The Ecstar Suzuki team is the revelation of the 2020 MotoGP season, thanks to results scored by both Alex Rins – winner at Aragòn - and Joan Mir – the current championship leader. The Spanish duo and a blue and silver GSX-RR are proving to be a sure thing, at practically every track.

So how has the Hamamatsu manufacturer got to where to is? With hard work during testing and race weekends of course. But it’s not only sheer effort that determines the final package. Beyond the material, there is the substance, or rather the 'brain' of those who control the ranks of this tight-knit squad.

His name is Davide Brivio. A native of Brianza with a passion for motorcycling, he knows exactly what’s going on in the paddock. Sometimes quiet, sometimes emphatic, he has very clear ideas and concepts, which he often expresses in a low voice. Thanks to him, and with him, Suzuki has experienced a rebirth since returning to the top class.

 

Brivio "convinced" Rossi to leave Honda for Yamaha


Davide made various ‘attacks’ on Valentino. Here are just a couple. Brivio went to Ibiza where the champion was enjoying some downtime between one race and the next: "We want you with us, come to Yamaha” the man told the boy.

Or the (secret) night-time meetings in the MotoGP paddock: "You see? This is the M1. Nice, eh? It could go even faster with you". This kind of thing helped bring number 46 on board with Yamaha, Davide soon taking charge of managing Valentino.

When Suzuki began planning its return to the world championship, it turned to Davide who, brick by brick, built a wall that remains erect, solid and has further room to grow. From the first win at the hands of Maverick Vinales to Joan Mir’s leadership, the recipe has been work, work, and more work. A true Brianza man.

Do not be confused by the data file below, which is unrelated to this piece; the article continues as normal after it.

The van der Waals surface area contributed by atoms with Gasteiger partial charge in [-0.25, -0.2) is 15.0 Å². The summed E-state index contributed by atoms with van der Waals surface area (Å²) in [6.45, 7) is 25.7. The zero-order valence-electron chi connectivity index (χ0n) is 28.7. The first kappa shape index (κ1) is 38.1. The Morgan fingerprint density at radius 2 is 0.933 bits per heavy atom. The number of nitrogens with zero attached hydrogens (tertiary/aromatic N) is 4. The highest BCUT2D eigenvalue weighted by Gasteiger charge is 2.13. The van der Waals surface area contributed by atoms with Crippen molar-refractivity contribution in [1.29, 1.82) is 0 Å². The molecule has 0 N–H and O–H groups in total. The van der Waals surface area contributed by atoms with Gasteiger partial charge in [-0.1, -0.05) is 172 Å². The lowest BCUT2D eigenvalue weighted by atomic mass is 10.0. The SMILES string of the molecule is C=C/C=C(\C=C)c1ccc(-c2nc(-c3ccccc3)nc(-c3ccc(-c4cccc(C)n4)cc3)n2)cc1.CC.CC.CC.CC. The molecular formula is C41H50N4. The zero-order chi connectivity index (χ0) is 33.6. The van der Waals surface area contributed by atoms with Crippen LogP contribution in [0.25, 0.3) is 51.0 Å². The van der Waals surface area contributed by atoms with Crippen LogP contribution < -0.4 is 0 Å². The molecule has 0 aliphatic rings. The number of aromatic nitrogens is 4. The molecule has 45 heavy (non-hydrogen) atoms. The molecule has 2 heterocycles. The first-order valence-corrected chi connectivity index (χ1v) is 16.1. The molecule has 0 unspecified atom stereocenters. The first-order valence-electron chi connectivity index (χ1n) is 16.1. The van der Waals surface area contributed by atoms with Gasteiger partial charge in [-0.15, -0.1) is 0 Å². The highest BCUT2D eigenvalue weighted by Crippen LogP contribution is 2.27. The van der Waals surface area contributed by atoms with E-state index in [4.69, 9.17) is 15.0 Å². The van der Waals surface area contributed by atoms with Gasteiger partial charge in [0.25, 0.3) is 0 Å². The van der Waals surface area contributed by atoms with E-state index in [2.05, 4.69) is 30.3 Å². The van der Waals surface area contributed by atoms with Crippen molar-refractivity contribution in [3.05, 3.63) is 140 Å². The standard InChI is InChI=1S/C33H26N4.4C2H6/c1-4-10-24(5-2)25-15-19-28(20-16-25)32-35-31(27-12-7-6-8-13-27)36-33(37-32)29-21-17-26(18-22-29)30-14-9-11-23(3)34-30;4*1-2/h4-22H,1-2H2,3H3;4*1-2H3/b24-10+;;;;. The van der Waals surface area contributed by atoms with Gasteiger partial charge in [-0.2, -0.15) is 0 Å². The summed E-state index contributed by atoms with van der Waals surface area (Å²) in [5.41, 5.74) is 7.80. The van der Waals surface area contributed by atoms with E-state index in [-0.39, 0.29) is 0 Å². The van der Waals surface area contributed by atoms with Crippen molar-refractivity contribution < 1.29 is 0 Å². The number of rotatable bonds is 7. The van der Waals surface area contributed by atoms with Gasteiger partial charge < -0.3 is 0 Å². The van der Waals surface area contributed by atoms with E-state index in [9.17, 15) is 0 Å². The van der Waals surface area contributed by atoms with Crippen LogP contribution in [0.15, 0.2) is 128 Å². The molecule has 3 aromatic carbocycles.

SBK origins and a lost title that still hurts


Gerno di Lesmo is just a stone’s throw from Brivio’s hometown. It was at Yamaha that a young Davide steered the Superbike project, a category in which he acted as helmsman for the team that – in 2000 alone – just missed out on the title with Noriyuki Haga.

The Japanese rider was as strong Colin Edwards, sometimes stronger. But it was doping, and a subsequent disqualification, that caused number 41 to miss out on (or at least come close to touching) the title trophy. Nori was supported by the Brivio brothers, who shared in both his joy and his pain.

Yamaha was unable to score the ultimate victory in SBK with the Brivio brothers, but then along came a Milan native, now with the MotoGP Monster Energy team. His name? Massimo Meregalli and it was he who managed Texan Ben Spies, 2009 world champion with the factory R1. Maio and Silvano Galbusera then moved over to the GP paddock, but that’s another story.

MotoGP European GP, Quartararo: “The toughest day of my career”